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2 Weekends and Two 100-Mile Races

Updated: Nov 4, 2022

Completing one 100-mile race is truly an amazing accomplishment. Now, imagine doing two 100-mile races over the course of two back-to-back weekends! That is exactly what my partner, Brian, did this year when he completed Big Horn 100 in Wyoming and then Black Hills 100 in South Dakota the following weekend.

Needless to say, I had a lot of questions for him. I hope you enjoy reading about his experience! His recommendations for completing back-to-back races is helpful for all runners, whether you are wanting to complete back-to-back 5ks or something longer. Enjoy!

What was your favorite part of doing back-to-back 100-mile races?

Where to begin?! The challenge, the people, the beautiful trails, the 60 hours spent in the woods. There’s also no party greater than a 100-mile finish line, and being able to hang out at two in a row after finishing the races was so much fun.

What was the most challenging part of doing back-to-back 100-mile races?

It’s kind of funny how a person’s memory works. While both races obviously had their own challenges and difficult times, I can’t pinpoint one glaring challenge above everything else. But my feet definitely did take a pounding and there were many painful hours dealing with that. One thing I could see being a challenge is looking too far into the future when obstacles inevitably arise instead of staying in the moment. I did a great job managing this and didn’t think about Black Hills (the second race) for more than a second until the afternoon before the race when it was time to go to packet pickup.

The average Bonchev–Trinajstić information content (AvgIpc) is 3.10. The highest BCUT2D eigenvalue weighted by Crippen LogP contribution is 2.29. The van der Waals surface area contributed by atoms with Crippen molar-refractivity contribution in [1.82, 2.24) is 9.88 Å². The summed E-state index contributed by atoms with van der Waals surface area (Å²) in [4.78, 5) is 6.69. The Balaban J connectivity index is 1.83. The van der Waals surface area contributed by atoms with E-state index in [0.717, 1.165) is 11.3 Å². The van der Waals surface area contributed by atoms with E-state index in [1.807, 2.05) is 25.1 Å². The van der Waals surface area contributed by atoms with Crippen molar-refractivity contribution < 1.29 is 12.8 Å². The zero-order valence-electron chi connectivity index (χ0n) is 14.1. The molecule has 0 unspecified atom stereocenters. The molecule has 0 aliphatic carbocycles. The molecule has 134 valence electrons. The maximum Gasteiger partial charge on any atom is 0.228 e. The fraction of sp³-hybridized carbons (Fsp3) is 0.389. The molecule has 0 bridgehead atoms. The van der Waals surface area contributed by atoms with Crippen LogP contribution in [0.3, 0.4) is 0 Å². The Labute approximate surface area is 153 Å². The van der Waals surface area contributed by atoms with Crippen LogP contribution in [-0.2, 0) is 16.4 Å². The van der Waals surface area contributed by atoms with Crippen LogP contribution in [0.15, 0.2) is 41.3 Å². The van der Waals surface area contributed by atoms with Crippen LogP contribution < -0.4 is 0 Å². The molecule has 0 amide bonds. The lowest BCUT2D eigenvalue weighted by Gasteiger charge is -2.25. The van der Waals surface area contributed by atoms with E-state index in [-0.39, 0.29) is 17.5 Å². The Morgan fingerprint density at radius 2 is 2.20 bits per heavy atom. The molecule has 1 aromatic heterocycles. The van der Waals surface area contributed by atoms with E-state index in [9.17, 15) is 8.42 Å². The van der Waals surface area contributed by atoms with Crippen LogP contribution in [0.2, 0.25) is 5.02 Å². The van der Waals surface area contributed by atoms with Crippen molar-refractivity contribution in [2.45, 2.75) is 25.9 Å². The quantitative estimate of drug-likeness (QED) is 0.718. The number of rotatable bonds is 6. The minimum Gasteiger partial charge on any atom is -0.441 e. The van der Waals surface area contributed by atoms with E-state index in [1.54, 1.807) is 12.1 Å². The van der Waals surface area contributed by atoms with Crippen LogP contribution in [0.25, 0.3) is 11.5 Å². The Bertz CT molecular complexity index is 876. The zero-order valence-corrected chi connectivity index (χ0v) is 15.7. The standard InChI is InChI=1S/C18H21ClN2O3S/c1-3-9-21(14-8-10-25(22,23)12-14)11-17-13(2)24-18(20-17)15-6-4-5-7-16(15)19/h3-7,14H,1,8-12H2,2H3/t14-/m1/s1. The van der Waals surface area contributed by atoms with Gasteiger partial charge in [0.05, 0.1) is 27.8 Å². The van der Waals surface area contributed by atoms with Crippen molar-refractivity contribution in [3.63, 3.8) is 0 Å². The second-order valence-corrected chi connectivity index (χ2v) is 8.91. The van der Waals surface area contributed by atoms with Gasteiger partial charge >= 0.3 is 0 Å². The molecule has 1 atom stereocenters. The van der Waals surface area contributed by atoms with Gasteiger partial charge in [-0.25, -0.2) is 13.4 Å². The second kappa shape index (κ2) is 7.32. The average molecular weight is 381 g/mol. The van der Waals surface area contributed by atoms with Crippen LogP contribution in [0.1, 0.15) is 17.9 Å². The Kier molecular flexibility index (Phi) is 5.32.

What did your training look like to prepare for this challenge?

My training for this challenge was without question the best and most consistent block of training I’ve ever had in my life. I only had three months to recover from the Drift 100 in March and get myself prepared for Bighorn in mid-June, but it went near perfect. Aside from getting sick one week, it went exactly as I drew it up. I give a lot of credit to the strength training Jamie (Physical Therapy on the Run) set me up with. It kept everything feeling great and I showed up to Bighorn feeling as good as I could have hoped for.

What did you eat during the races?

Anything and everything! But as for specifics, my trail snacks typically include gels, bite-size Payday bars, Nature Valley almond butter biscuits, and turkey and cheese sandwiches if it’s not too hot out (ate a ton of sandwiches at Black Hills in the cool weather). Anytime I see my crew I drink a bottle of Ensure. The second half of the race is typically when I start hitting up the aid station tables. The things that stand out the most from the two races were McDonald’s breakfast burritos at Bighorn and an aid station at Black Hills that had Grandma’s huge homemade cookies (Grandma was also working the aid station) and breakfast sausage links. Sausage links might be the greatest mile-80 food there is. Prove me wrong.

What did you do to recover as much as possible between the races?

Eat all the food, drink all the fluids (beer included), and take all the naps! Also ‘motion is lotion’ as they say, so getting out and moving around every day is very important for recovery. I wish I had had something to soak my feet in during the week between races, but I was very fortunate that I woke up on Black Hills race morning and everything felt great! Just remember, pizza is medicine J

What was the biggest thing you learned about yourself during this challenge?

With the right mindset, most things are possible. I pride myself on simplifying and not overthinking these adventures. I was shocked by how my conservative ‘just finish’ approach at Black Hills actually yielded a much faster and more enjoyable result than the prior week, despite already having 100+ miles on my legs. I truly believe 100 milers really are a very realistic achievement for ANYONE with a modest amount of fitness and a cool demeanor.

HUGE congratulations to Brian and thank you for taking the time to share your story and advice!

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